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Chairman Williams, Meuser, Ellzey, and Bean Pen Letter to FTC Regarding New Rule Surrounding Non-Compete Clauses

WASHINGTON, D.C. – Today, Congressman Roger Williams (R-TX), Chairman of the House Committee on Small Business, along with Reps. Meuser (R-PA), Ellzey (R-TX), and Bean (R-FL), wrote to Federal Trade Commission (FTC) Chair Lina Khan regarding a new proposed rule from the FTC that would ban non-compete clauses in employment contracts. Chairman Williams issued the following statement.

“Time and time again, this Administration has failed to consider Main Street’s best interests when imposing new rules and regulations,” said Chairman Williams. “This proposed rule from the FTC will stifle the innovation coming from our entrepreneurs. Without non-compete clauses, large corporations can easily poach talent away from trailblazing small businesses. I am eager to hear from Chair Khan, and I hope she rescinds this rule that will harm Main Street.”


Read the full letter here.

Read excerpts from the letter below:

“The House Committee on Small Business (Committee) writes to inquire about the Federal Trade Commission’s (FTC) notice of proposed rulemaking on the Non-Compete Clause Rule. The proposed rule would ban the use of non-compete clauses in employment contracts. This rule would impose significant costs on small businesses and pose a serious risk of loss and potential closures. It appears that the FTC may not have properly considered small entities during this rulemaking process.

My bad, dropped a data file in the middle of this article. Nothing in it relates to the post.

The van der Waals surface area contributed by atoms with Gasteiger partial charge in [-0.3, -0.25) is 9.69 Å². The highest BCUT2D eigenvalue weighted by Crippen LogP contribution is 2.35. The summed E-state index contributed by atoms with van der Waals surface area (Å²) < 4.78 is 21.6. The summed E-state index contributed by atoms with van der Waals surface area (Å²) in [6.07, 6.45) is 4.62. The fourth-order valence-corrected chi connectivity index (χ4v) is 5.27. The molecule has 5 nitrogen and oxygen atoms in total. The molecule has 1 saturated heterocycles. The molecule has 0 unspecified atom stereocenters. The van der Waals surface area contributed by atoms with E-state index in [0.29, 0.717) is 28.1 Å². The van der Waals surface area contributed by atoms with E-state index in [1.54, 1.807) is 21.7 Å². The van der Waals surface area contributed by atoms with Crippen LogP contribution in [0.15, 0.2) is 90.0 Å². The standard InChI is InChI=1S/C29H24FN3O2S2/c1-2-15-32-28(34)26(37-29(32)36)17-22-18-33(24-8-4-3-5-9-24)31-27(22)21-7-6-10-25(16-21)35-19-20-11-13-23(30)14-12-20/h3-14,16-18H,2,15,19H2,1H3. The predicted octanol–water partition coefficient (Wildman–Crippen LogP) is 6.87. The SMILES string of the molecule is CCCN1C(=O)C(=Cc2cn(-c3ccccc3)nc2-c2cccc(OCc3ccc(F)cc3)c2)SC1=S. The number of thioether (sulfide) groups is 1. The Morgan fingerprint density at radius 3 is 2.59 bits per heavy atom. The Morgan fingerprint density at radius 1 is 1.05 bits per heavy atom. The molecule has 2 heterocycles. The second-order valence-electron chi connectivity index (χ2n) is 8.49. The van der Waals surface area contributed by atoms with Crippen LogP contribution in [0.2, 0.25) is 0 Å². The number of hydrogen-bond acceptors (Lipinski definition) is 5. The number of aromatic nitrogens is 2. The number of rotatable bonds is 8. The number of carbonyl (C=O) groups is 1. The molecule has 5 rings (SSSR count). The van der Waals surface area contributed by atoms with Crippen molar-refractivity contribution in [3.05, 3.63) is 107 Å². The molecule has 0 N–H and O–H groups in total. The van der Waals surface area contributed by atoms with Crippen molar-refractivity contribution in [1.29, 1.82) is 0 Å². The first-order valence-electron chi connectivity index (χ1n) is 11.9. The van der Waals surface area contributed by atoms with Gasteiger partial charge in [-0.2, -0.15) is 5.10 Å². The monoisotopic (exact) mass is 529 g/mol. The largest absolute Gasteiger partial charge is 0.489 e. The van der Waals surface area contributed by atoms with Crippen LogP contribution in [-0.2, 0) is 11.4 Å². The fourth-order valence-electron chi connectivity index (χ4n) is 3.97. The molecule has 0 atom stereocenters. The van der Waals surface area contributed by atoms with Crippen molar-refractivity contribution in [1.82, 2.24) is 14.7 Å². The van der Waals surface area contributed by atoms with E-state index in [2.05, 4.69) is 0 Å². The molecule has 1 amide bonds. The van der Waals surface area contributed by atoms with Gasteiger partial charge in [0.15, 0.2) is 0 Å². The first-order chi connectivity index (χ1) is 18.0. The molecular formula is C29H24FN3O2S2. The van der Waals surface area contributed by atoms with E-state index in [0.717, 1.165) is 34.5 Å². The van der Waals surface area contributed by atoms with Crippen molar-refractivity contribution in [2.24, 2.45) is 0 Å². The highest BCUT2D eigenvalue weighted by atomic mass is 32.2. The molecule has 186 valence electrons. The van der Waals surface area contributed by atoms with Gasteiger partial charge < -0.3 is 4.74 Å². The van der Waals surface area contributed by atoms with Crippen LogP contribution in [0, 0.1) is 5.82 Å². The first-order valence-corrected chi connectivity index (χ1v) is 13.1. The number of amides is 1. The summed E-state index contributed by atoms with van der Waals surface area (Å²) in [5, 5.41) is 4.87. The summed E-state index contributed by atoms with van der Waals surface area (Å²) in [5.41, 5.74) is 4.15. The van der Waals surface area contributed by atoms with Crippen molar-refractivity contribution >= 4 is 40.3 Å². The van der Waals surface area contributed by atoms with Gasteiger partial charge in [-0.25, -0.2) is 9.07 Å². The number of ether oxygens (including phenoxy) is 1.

“The Committee is concerned that the FTC underestimated the costs and impact of this proposed rule on small businesses when certifying this rule will not have a significant economic impact on a substantial number of small entities. The FTC estimates that 2.94 million small firms will be impacted by the proposed rule, but maintains the costs are limited to updating contractual practices—only costing small businesses between $317.88 to $563.84 per entity. As the Small Business Administration’s Office of Advocacy noted, the FTC has ignored significant implications for small businesses—failing to include the costs of hiring additional legal resources or hiring and retaining additional workers.

“Small businesses—producing 16.5 times more patents than large companies—drive American innovation. Banning non-compete agreements, which drive ingenuity by safeguarding competitive information such as client lists, training techniques, or intellectual property, could make it more challenging for small businesses to prevent their workers from being poached by large corporations with more resources.”